"Maybe not, but it works for us. The prince and the princess live happily ever after in a nice Brownstone."
"That's either very romantic and sweet...or just completely depressing."
He sighs deeply.
"Cecelia and I barely know each other. I don't know what her favorite food is. She doesn't know what my favorite color is. Those are thing you should know about a person you are marrying, don't you think?"
"So why are you even marrying her?" I ask, somewhat exasperated.
"Because some stories shouldn't be rewritten," he says, not meeting my eyes.
"Why not? Look, you could call it off. I mean, it would be pretty awkward but you'd deal with it."
He doesn't answer, but checks his watch and looks at me seriously. He's a coward, I realize. He'll be miserable his whole life because he isn't brave enough to change it.
"I have to go."
"Go be polite and charming and all that?"
"Yeah," he smiles sadly. "That's sort of what I'm best at."
He gets up and sticks out his hand. I shake it, even though the gesture seems a bit weird to me after we've just had a conversation like that. He starts to leave.
I feel the urge to grab his hand, to tell him to wait, this is a mistake, he shouldn't marry her. But it is not my place to save him, or even to try.
As I walk back into the hotel, I see Anthony in the distance, talking with another man in a tuxedo. In two hours Anthony will marry Cecelia. In twenty-four hours they will be on a flight to Corsica. In thirty-six hours the New York Times will let everyone in America know how beautiful the bride was and how proud the groom was. No one but me will know that he isn't in love with her.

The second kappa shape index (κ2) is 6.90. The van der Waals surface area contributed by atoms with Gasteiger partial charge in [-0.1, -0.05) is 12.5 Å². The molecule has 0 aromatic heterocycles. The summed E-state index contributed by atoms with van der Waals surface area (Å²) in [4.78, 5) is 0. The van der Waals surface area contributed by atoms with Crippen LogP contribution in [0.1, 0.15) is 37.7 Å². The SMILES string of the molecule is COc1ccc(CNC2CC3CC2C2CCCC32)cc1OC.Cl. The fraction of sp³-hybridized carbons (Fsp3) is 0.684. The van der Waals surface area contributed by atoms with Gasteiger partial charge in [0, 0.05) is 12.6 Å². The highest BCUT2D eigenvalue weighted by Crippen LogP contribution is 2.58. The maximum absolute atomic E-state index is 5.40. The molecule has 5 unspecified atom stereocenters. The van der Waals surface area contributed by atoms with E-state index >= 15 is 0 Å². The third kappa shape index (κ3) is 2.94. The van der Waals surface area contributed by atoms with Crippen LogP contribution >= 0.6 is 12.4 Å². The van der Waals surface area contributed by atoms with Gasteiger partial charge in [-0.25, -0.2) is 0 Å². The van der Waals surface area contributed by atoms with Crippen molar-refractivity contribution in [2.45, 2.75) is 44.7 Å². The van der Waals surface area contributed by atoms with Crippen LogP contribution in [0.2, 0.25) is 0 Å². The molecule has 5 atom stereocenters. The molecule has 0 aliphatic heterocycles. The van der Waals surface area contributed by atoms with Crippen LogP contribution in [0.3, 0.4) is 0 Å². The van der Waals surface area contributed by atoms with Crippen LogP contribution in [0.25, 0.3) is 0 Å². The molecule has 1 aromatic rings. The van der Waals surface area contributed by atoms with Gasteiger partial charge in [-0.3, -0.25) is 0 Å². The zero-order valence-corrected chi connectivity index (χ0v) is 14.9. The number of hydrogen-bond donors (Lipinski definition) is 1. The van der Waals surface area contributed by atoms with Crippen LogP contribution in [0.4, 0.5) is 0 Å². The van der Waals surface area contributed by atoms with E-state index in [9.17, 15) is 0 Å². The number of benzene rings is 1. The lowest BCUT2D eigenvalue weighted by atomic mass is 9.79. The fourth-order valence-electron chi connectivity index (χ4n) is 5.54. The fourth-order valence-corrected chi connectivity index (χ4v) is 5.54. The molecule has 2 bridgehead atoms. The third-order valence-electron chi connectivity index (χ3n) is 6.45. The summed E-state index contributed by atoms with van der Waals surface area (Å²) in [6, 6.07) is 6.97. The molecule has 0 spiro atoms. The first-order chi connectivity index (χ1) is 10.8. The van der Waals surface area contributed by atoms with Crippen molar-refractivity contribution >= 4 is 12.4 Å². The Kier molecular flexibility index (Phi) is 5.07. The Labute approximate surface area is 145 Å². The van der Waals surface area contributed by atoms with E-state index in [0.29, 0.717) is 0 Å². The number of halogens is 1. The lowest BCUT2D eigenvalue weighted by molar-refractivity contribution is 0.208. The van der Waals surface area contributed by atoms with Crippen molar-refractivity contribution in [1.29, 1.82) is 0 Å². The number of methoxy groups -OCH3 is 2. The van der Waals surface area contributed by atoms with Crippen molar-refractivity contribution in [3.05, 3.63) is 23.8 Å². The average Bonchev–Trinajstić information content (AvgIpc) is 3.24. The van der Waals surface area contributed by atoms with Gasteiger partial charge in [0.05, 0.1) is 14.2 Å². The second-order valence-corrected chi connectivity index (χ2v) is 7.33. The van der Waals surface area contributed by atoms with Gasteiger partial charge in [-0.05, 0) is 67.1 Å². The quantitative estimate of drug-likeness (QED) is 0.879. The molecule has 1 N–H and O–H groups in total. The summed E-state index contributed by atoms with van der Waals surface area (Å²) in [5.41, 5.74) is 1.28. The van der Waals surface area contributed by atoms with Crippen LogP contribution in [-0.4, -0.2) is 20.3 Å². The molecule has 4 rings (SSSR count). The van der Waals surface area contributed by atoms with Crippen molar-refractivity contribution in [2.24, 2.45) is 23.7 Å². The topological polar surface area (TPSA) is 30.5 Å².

How strange and tragic that we know the least about the people we care the most about.
My mother doesn't know that I'm allergic to strawberries. She doesn't know that I'm still scared of the dark, that I really like classical music, and that I had my first kiss last Christmas, the only one where she forgot to call. And there are multitudes of things I don't know about her, so many questions I will never ask. We are both existing in separate universes, barely even seeing each other.
I find my mother later in our room. The run-through is in fifteen minutes, but I find that I suddenly need an Advil from my suitcase. She is in the bathroom, putting on lipstick, her mouth a perfect, red O. "Hey, mom."
She doesn't reply.
I glimpse my reflection in the bathroom mirror, and am startled by how much I look like my mother tonight.
Before I leave, I stand next to her, my cheek touching her shoulder. Look at me, I think. See me.
She gives me a quick hug, which surprises me. My mother is usually a strictly hands-off parent.
"You look beautiful, Alice."
I pause before saying, "I look like you."
"Sort of," she replies, brushing a lock of my hair behind my ear.
"My favorite color is turquoise," I tell her.
Her face is puzzled but unusually friendly. "Mine is lilac."
I take her hand. It's not everything, but it's a start.
This story is written with grace and intelligence. The dialogue and the glimpse of the world of these characters particularly impressed me with its maturity and insight.
- Ellen Sussman